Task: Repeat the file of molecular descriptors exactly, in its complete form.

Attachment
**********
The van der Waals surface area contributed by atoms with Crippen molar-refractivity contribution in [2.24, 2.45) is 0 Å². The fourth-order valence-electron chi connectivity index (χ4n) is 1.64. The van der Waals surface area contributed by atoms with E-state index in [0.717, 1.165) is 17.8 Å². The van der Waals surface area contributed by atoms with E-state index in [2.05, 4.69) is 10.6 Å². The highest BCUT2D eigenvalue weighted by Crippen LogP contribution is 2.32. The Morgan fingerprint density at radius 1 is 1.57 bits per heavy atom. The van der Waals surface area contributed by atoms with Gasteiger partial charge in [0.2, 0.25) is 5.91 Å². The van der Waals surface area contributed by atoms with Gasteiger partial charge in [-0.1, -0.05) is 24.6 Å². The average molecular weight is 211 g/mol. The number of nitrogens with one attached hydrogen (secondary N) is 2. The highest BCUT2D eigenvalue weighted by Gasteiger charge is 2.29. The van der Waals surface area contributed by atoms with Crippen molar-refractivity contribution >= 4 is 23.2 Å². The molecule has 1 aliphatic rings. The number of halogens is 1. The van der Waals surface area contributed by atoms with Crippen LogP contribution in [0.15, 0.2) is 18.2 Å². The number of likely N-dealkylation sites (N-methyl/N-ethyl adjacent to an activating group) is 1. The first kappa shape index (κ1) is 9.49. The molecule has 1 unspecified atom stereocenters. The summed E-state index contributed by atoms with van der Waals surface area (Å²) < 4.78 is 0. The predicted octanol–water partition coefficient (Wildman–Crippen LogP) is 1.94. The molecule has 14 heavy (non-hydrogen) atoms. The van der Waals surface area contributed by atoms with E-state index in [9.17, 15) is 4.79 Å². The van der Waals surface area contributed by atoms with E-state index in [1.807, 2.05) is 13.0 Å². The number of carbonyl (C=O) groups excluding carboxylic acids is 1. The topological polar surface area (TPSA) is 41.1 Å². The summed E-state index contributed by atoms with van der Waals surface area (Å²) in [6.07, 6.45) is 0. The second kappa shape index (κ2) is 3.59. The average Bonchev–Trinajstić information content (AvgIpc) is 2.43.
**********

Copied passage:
The van der Waals surface area contributed by atoms with Crippen molar-refractivity contribution in [2.24, 2.45) is 0 Å². The fourth-order valence-electron chi connectivity index (χ4n) is 1.64. The van der Waals surface area contributed by atoms with E-state index in [0.717, 1.165) is 17.8 Å². The van der Waals surface area contributed by atoms with E-state index in [2.05, 4.69) is 10.6 Å². The highest BCUT2D eigenvalue weighted by Crippen LogP contribution is 2.32. The Morgan fingerprint density at radius 1 is 1.57 bits per heavy atom. The van der Waals surface area contributed by atoms with Gasteiger partial charge in [0.2, 0.25) is 5.91 Å². The van der Waals surface area contributed by atoms with Gasteiger partial charge in [-0.1, -0.05) is 24.6 Å². The average molecular weight is 211 g/mol. The number of nitrogens with one attached hydrogen (secondary N) is 2. The highest BCUT2D eigenvalue weighted by Gasteiger charge is 2.29. The van der Waals surface area contributed by atoms with Crippen molar-refractivity contribution >= 4 is 23.2 Å². The molecule has 1 aliphatic rings. The number of halogens is 1. The van der Waals surface area contributed by atoms with Crippen LogP contribution in [0.15, 0.2) is 18.2 Å². The number of likely N-dealkylation sites (N-methyl/N-ethyl adjacent to an activating group) is 1. The first kappa shape index (κ1) is 9.49. The molecule has 1 unspecified atom stereocenters. The summed E-state index contributed by atoms with van der Waals surface area (Å²) < 4.78 is 0. The predicted octanol–water partition coefficient (Wildman–Crippen LogP) is 1.94. The molecule has 14 heavy (non-hydrogen) atoms. The van der Waals surface area contributed by atoms with E-state index in [9.17, 15) is 4.79 Å². The van der Waals surface area contributed by atoms with E-state index in [1.807, 2.05) is 13.0 Å². The number of carbonyl (C=O) groups excluding carboxylic acids is 1. The topological polar surface area (TPSA) is 41.1 Å². The summed E-state index contributed by atoms with van der Waals surface area (Å²) in [6.07, 6.45) is 0. The second kappa shape index (κ2) is 3.59. The average Bonchev–Trinajstić information content (AvgIpc) is 2.43.